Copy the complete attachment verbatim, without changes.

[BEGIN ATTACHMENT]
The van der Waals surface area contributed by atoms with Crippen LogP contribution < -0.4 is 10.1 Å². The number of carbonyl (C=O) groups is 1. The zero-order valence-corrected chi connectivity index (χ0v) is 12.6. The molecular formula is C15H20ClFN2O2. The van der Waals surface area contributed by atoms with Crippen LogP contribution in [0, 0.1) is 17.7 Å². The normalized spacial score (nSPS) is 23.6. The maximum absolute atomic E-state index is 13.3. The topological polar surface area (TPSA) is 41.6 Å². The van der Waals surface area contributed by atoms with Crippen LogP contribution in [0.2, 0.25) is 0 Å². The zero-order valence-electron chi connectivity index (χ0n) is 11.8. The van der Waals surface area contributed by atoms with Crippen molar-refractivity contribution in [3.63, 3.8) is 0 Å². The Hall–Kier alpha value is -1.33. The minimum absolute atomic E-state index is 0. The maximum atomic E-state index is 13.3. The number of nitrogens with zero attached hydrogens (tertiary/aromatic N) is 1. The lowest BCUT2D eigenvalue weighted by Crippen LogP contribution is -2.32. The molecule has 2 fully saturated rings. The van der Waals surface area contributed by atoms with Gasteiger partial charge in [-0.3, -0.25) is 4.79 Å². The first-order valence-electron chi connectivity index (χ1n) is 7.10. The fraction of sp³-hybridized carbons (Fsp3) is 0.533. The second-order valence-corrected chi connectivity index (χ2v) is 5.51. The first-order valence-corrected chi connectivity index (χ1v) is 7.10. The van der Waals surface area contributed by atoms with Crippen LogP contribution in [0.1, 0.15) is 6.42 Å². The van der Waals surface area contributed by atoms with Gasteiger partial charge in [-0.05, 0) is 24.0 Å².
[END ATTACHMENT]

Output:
The van der Waals surface area contributed by atoms with Crippen LogP contribution < -0.4 is 10.1 Å². The number of carbonyl (C=O) groups is 1. The zero-order valence-corrected chi connectivity index (χ0v) is 12.6. The molecular formula is C15H20ClFN2O2. The van der Waals surface area contributed by atoms with Crippen LogP contribution in [0, 0.1) is 17.7 Å². The normalized spacial score (nSPS) is 23.6. The maximum absolute atomic E-state index is 13.3. The topological polar surface area (TPSA) is 41.6 Å². The van der Waals surface area contributed by atoms with Crippen LogP contribution in [0.2, 0.25) is 0 Å². The zero-order valence-electron chi connectivity index (χ0n) is 11.8. The van der Waals surface area contributed by atoms with Crippen molar-refractivity contribution in [3.63, 3.8) is 0 Å². The Hall–Kier alpha value is -1.33. The minimum absolute atomic E-state index is 0. The maximum atomic E-state index is 13.3. The number of nitrogens with zero attached hydrogens (tertiary/aromatic N) is 1. The lowest BCUT2D eigenvalue weighted by Crippen LogP contribution is -2.32. The molecule has 2 fully saturated rings. The van der Waals surface area contributed by atoms with Gasteiger partial charge in [-0.3, -0.25) is 4.79 Å². The first-order valence-electron chi connectivity index (χ1n) is 7.10. The fraction of sp³-hybridized carbons (Fsp3) is 0.533. The second-order valence-corrected chi connectivity index (χ2v) is 5.51. The first-order valence-corrected chi connectivity index (χ1v) is 7.10. The van der Waals surface area contributed by atoms with Crippen LogP contribution in [0.1, 0.15) is 6.42 Å². The van der Waals surface area contributed by atoms with Gasteiger partial charge in [-0.05, 0) is 24.0 Å².